I've also been working through Improving Learning in College - Rethinking Literacies across the curriculum from the Literacies for Learning in FE project (£20 from Amazon - I paid for it myself as a contribution to cost-cutting at the OU, hope Martin Bean is grateful).
This is a whole book (200+ pages) reporting on an intensive 3-year research project so I haven't been able to do much more than dip in and out, for the moment, but here are my margin notes so far, for what they are worth:
* p.19 the research focuses particularly on written language - as might be expected from applied linguists - I've been arguing for a view of online communication as written language for some time, mainly in response to the dominant view in online learning of it as interaction (the same as F2F only without bodies). It is getting more complicated though - multiple modes are increasingly prominent (even though, for the moment, written text remains king, in our virtual classrooms at least).
* p.19 Literacy as a 'resource for learning across the curriculum' - yes but let's not forget that resources have constraints as well as enablements. Literacies tie you into power relations.
* p.78 Different constructions put on the concept of 'essay' & the relevance of these practices to students who were being prepared either for further study or for a specific occupation. The differences between the FE and HE contexts recur continuously in this research and make me wonder if we really can talk about the 'Digital University' as an overall idea embracing all contexts of post-school education? Is there a sharp and necessary distinction between preparing someone for an occupation and advancing their education?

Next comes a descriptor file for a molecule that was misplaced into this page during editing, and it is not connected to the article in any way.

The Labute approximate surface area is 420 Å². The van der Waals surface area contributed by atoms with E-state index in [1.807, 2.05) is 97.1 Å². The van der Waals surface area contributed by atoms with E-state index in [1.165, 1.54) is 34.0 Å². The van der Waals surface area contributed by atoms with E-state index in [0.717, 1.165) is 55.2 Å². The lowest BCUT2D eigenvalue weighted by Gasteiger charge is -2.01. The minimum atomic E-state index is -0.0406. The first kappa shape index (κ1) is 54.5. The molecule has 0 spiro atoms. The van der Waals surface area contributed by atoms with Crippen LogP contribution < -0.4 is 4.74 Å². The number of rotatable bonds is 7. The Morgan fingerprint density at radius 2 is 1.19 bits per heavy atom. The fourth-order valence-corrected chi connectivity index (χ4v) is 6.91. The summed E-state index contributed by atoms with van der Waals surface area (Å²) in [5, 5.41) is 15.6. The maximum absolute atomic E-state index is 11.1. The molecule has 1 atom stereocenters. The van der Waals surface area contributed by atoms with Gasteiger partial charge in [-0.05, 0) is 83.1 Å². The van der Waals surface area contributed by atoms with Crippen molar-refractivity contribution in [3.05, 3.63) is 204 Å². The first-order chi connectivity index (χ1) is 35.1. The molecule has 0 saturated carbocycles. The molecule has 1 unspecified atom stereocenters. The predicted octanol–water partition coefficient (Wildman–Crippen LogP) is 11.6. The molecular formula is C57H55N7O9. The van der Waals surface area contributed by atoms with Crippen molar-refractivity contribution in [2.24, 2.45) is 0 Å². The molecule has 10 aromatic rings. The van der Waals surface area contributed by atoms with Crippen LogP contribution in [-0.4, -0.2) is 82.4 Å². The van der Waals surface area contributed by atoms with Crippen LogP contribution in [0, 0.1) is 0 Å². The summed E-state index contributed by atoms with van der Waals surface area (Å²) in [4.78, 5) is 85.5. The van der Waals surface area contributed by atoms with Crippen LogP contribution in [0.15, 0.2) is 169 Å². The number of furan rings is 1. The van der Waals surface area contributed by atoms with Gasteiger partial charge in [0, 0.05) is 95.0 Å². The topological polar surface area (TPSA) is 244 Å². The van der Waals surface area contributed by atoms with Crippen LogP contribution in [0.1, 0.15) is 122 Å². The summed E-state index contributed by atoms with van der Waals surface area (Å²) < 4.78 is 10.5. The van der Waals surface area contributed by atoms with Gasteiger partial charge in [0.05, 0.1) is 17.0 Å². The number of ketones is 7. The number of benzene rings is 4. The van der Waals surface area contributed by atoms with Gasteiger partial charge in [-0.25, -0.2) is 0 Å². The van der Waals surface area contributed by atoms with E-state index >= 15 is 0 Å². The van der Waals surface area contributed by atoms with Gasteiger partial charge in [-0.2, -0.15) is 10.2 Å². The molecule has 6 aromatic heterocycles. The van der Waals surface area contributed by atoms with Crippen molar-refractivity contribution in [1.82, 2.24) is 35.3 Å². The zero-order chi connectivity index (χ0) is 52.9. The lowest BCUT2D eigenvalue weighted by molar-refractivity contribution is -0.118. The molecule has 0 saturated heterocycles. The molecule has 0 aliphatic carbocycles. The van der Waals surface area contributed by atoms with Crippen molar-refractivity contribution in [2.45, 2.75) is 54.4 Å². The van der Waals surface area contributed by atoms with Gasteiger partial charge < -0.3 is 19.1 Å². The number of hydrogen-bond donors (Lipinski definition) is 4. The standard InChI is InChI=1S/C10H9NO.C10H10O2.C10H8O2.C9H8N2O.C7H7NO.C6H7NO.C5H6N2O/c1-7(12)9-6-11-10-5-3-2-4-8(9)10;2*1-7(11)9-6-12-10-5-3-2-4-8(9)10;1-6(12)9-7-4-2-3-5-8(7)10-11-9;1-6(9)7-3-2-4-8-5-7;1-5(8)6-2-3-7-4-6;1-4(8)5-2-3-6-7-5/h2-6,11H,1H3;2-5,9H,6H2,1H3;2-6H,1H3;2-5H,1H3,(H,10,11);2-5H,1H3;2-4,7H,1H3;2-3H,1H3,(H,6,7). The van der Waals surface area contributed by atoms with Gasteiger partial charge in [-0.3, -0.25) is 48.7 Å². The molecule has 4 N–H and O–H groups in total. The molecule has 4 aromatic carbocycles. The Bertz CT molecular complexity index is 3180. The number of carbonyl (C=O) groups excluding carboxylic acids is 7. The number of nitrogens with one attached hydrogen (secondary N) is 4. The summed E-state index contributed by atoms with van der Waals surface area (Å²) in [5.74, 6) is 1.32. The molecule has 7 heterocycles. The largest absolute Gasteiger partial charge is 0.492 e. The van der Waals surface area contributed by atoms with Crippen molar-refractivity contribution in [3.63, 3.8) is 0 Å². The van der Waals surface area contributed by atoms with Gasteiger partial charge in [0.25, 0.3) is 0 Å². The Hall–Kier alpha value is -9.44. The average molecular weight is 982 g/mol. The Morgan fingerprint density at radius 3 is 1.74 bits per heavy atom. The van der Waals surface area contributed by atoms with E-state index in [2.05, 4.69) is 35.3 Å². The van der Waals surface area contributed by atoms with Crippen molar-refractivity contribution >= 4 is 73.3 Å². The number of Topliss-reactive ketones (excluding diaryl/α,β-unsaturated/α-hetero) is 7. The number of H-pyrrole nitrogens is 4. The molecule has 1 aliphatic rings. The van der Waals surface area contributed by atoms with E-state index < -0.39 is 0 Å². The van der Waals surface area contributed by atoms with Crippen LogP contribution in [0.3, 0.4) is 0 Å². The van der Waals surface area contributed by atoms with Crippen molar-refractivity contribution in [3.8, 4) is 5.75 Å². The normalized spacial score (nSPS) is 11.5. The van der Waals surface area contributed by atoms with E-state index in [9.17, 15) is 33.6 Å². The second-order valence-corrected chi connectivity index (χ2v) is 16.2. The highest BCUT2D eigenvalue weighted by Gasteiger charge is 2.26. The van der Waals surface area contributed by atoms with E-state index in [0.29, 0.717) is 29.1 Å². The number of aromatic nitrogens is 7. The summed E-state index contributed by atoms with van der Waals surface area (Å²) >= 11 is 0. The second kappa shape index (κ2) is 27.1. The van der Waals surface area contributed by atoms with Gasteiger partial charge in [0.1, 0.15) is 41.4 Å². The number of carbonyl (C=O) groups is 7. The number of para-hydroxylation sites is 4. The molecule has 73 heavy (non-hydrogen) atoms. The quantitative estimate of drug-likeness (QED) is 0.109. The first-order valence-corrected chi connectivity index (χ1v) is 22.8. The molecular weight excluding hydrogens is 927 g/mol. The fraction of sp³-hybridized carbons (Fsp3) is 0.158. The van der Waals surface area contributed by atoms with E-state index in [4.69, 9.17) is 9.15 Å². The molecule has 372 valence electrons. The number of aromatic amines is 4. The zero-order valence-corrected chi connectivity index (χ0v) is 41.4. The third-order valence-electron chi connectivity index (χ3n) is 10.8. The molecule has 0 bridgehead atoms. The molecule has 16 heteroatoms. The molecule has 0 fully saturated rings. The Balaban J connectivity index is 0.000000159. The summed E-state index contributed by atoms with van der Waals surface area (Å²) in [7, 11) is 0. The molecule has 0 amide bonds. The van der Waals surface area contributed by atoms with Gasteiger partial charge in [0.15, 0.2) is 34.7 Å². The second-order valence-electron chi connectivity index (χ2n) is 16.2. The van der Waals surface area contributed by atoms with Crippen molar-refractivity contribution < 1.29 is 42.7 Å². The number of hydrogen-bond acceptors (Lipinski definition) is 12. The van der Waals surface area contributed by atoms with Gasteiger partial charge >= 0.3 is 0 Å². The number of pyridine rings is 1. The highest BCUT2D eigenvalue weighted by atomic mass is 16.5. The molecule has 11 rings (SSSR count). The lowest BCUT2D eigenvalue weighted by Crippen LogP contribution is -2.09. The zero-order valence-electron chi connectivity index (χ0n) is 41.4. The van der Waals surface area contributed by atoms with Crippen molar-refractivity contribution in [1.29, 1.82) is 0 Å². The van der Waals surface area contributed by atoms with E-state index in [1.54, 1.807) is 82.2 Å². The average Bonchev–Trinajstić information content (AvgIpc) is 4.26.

* p.88 the 'doubling of literacy practices in order to provide evidence for assessment' refers to adding college-based reading and writing activities which are for assessment purposes only, to the situated literacies of occupational contexts like being a waiter in a restaurant. Do these college-based academic literacies only serve assessment purposes? Haven't they got a learning purpose too - something to do with meta-description (I remember a paper by Diana Laurillard on the different kinds of learning in education and 'real life' - there's a summary of one of her talks on this on the MIT TLL site).
* p.90 'the learning log as a genre that uses features of style and design that are unlikely to be encountered elsewhere' - much like the essay, in fact, once you are out of the study context. But, back to the previous point, these formal literacy practices should surely be serving something other than a hoop-jumping purpose.
* p.121 In terms of changing practice, the research did not find any lecturers developing the 'practices involved in becoming and being a student' - these seems to me to relate to the LLiDA comments about focus on learning development as opposed to learning content.
* p.125 Categorising changes in practice in terms of college-based, work-based and 'border' practices became more problematic as the project progressed. Like the broad distinction between 'academic' and 'vernacular' literacies? In the DLHE project we have also had difficulties with the notion of 'boundaries' between literacy practices and spheres of activity (eg: home and study).
*p.170 ... but some sort of bordering processes are at play... and the interface between formal and informal learning contexts is clearly a framing issue for the digital university and a key focus for the Literacy in the DU seminars.